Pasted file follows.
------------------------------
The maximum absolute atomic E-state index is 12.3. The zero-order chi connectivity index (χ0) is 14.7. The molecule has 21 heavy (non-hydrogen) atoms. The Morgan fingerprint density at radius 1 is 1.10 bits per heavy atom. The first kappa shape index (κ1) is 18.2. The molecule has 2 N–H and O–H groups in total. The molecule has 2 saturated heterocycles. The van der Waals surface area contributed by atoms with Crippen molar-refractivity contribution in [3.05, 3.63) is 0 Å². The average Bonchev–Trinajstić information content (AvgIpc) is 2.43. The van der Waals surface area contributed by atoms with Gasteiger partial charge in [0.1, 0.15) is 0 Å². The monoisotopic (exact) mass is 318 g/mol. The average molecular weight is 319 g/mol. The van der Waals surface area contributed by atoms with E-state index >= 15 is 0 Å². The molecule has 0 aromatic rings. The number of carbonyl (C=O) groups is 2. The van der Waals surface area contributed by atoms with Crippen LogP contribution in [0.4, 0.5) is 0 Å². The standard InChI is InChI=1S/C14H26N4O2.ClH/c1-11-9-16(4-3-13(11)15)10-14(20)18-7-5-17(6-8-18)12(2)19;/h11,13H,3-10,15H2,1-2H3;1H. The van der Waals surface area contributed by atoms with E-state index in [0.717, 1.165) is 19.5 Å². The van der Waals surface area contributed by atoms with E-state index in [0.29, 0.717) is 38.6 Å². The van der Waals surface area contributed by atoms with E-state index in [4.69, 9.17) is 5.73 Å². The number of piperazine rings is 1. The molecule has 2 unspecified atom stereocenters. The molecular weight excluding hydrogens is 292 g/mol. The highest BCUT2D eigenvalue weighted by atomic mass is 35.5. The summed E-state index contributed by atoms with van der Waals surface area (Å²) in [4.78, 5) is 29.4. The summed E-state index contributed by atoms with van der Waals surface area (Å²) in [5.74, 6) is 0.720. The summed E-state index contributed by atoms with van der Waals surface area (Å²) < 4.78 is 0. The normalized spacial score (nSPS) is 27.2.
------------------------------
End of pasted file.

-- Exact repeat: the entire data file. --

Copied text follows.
The maximum absolute atomic E-state index is 12.3. The zero-order chi connectivity index (χ0) is 14.7. The molecule has 21 heavy (non-hydrogen) atoms. The Morgan fingerprint density at radius 1 is 1.10 bits per heavy atom. The first kappa shape index (κ1) is 18.2. The molecule has 2 N–H and O–H groups in total. The molecule has 2 saturated heterocycles. The van der Waals surface area contributed by atoms with Crippen molar-refractivity contribution in [3.05, 3.63) is 0 Å². The average Bonchev–Trinajstić information content (AvgIpc) is 2.43. The van der Waals surface area contributed by atoms with Gasteiger partial charge in [0.1, 0.15) is 0 Å². The monoisotopic (exact) mass is 318 g/mol. The average molecular weight is 319 g/mol. The van der Waals surface area contributed by atoms with E-state index >= 15 is 0 Å². The molecule has 0 aromatic rings. The number of carbonyl (C=O) groups is 2. The van der Waals surface area contributed by atoms with Crippen LogP contribution in [0.4, 0.5) is 0 Å². The standard InChI is InChI=1S/C14H26N4O2.ClH/c1-11-9-16(4-3-13(11)15)10-14(20)18-7-5-17(6-8-18)12(2)19;/h11,13H,3-10,15H2,1-2H3;1H. The van der Waals surface area contributed by atoms with E-state index in [0.717, 1.165) is 19.5 Å². The van der Waals surface area contributed by atoms with E-state index in [0.29, 0.717) is 38.6 Å². The van der Waals surface area contributed by atoms with E-state index in [4.69, 9.17) is 5.73 Å². The number of piperazine rings is 1. The molecule has 2 unspecified atom stereocenters. The molecular weight excluding hydrogens is 292 g/mol. The highest BCUT2D eigenvalue weighted by atomic mass is 35.5. The summed E-state index contributed by atoms with van der Waals surface area (Å²) in [4.78, 5) is 29.4. The summed E-state index contributed by atoms with van der Waals surface area (Å²) in [5.74, 6) is 0.720. The summed E-state index contributed by atoms with van der Waals surface area (Å²) < 4.78 is 0. The normalized spacial score (nSPS) is 27.2.